US - The latest USDA cold storage report did not present any major surprises but broadly speaking we thought it buttressed the bullish case for beef prices in the very near term, reports Steiner Consulting Group, DLR Division, Inc.
The total supply of beef, pork, chicken and turkey at the end of February was 2.240 billion pounds, 1.6 per cent less than a year ago but 2.9 per cent higher than the previous month. The pace of increase in inventory was in line with the five-year average.
Normally we would expect cold storage inventories to pull back a bit in March (see chart) before rising into the spring and early summer. The seasonal increase in supplies coincides with higher meat production but also the need on part of end users to have more stock on hand as they prepare for an increase in sales.
Beef inventory in cold storage at the end of February was estimated at 502.4 million pounds, 0.8 per cent less than a year ago but still about 6 per cent higher than five-yearyear average. The main reason we view the beef cold storage numbers as supportive is the pace of stock drawdown in February.
Inventories declined by 35.5 million pounds from January levels or 6.6 per cent. This is far more than we normally see at this time of year. And inventories declined even as beef supplies continued to increase.
Robust exports, a notable decline in imports and a favorable weather conditions likely all contributed to the larger than expected stock depletion. The following chart breaks down the drawdown in stocks by region.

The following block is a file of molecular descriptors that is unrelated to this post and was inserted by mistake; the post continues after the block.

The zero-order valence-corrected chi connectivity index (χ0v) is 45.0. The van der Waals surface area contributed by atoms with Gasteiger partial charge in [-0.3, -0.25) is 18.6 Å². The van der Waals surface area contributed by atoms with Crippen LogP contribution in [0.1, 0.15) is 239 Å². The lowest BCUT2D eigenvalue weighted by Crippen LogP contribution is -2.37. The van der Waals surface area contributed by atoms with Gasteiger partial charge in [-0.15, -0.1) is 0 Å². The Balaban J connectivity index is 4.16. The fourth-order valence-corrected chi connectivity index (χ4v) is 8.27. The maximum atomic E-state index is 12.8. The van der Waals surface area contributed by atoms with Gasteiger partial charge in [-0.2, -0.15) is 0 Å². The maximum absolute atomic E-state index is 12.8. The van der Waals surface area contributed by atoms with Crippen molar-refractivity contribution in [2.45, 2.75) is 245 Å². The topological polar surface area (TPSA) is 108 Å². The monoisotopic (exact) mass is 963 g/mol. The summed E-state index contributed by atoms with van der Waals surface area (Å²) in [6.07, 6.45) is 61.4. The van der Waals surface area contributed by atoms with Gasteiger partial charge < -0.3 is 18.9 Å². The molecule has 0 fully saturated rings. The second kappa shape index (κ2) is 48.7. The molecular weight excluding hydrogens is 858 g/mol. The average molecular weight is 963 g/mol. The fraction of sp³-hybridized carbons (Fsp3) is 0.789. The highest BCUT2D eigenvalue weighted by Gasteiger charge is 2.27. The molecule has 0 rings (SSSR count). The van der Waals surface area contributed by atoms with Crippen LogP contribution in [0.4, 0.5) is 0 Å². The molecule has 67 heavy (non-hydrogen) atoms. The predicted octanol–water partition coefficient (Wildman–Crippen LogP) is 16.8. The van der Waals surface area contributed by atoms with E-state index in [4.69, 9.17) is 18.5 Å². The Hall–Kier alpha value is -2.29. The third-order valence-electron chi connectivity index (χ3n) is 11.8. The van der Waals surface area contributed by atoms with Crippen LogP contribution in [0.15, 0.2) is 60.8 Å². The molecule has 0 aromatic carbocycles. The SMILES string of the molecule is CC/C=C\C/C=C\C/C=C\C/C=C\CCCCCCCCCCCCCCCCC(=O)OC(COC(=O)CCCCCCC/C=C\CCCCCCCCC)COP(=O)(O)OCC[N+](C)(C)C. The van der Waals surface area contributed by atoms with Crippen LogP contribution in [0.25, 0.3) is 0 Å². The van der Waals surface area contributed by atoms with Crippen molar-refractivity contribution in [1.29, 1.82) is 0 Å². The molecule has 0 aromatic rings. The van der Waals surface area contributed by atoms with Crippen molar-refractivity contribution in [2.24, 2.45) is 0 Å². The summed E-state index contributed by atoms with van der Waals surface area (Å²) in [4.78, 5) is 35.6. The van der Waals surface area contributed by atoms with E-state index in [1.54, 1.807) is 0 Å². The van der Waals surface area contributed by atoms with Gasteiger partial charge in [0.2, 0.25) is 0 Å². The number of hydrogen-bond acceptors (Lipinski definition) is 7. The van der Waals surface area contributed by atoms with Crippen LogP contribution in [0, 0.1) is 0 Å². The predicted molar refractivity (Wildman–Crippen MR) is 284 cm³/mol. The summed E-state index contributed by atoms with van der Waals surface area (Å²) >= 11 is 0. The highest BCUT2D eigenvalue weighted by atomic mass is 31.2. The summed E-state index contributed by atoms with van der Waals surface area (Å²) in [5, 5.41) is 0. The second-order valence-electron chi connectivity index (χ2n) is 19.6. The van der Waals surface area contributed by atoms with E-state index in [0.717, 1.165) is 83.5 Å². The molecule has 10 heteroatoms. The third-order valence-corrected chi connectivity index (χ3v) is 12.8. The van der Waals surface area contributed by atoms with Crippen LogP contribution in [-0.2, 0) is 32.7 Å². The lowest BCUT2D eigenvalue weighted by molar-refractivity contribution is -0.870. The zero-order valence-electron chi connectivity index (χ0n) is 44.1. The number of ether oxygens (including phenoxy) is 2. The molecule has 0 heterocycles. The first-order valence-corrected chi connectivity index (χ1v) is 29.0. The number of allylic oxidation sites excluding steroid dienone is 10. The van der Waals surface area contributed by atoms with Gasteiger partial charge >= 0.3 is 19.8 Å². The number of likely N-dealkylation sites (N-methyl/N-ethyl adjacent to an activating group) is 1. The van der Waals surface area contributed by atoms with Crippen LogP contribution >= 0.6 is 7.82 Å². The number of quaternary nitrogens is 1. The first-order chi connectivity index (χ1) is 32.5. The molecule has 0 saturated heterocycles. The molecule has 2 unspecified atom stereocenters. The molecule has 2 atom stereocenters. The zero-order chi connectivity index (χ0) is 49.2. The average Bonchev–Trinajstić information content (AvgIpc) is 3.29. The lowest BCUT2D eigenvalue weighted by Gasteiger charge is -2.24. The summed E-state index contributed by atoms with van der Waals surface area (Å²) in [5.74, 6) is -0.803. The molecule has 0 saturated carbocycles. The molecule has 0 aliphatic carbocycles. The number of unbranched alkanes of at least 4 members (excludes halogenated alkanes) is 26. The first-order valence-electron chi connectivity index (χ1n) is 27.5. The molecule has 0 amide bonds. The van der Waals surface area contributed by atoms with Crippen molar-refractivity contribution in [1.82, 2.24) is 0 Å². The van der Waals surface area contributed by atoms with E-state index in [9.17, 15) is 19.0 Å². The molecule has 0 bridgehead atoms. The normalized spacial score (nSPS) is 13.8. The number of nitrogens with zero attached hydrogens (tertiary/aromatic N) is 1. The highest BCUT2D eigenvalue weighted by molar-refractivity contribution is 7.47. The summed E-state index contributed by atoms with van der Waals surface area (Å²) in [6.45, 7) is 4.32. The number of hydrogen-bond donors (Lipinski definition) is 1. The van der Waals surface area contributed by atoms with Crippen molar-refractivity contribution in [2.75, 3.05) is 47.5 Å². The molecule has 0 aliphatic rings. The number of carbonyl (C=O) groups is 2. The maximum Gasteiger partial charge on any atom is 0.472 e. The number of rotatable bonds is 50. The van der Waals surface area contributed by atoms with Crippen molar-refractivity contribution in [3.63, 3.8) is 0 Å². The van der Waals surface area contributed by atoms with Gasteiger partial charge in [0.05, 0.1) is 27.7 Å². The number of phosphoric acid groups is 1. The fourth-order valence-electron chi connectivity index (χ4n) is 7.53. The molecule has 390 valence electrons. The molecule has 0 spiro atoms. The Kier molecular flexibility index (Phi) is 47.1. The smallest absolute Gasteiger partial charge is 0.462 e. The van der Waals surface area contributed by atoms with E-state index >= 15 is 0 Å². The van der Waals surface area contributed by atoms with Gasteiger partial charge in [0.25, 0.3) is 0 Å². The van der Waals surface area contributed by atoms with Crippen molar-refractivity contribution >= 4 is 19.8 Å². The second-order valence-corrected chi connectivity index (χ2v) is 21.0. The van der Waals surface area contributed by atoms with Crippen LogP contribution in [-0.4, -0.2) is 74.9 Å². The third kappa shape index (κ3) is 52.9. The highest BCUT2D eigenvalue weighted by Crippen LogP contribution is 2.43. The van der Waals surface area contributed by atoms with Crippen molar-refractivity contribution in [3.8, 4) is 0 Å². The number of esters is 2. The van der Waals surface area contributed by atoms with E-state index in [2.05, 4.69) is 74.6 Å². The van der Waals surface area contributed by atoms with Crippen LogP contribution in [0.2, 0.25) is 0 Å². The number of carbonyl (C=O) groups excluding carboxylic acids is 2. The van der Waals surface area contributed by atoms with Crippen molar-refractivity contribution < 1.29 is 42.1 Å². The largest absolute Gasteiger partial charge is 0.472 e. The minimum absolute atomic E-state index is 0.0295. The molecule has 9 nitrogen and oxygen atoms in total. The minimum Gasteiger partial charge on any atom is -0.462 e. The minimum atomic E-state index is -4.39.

Inventories in the Middle Atlantic region have been quite large for some time, as end users took advantage of low prices last fall to bolster their freezer hedges. However, those stocks are quickly being depleted and we expect an even sharper drawdown in March given very high prices for fat trimmings.
Total pork in cold storage at the end of the month was 572.0 million pounds, 9 per cent less than a year ago and now 11.3 per cent lower than the five year average. While the overall supply of pork in cold storage remains below a year ago, the inventory build for the month was a bit higher than what we normally see at this time.
Inventories of pork products increased 9 per cent from the previous month when the five year average increase is around 6 per cent. Much of this was due to more hams in cold storage in February relative to January levels.
Ham inventories at the end of February were 125.9 million pounds, 32 per cent more than January and now 8.7 per cent more than a year ago. The five year average inventory build into February is 9 per cent.
High ham prices in January and possibly a slower export pace may have contributed to the increase in ham cold storage stocks. Current ham prices are notably lower than at the start of the year and we see the increase in ham inventories as somewhat negative for the pork market in the very near term.
Inventories of bellies in cold storage remain extremely low, down 74 per cent from a year ago. There was no appreciable increase in belly stocks during February, which is not a surprise since belly prices were near record highs. We should see more bellies go into freezers in March and April, but maybe not enough to bring the stocks to normal levels.
We should see more bellies go into freezers in March and April, but maybe not enough to bring the stocks to normal levels.
Chicken inventories increased 1.5 per cent in February when normally we see a drawdown in stocks during this month. Breast meat inventories remain burdensome. The inventory of leg quarters increased 3 per cent from the previous month but remains 13 per cent under the five year average. Dark meat prices continue to perform well due to robust exports and improved domestic spring demand.
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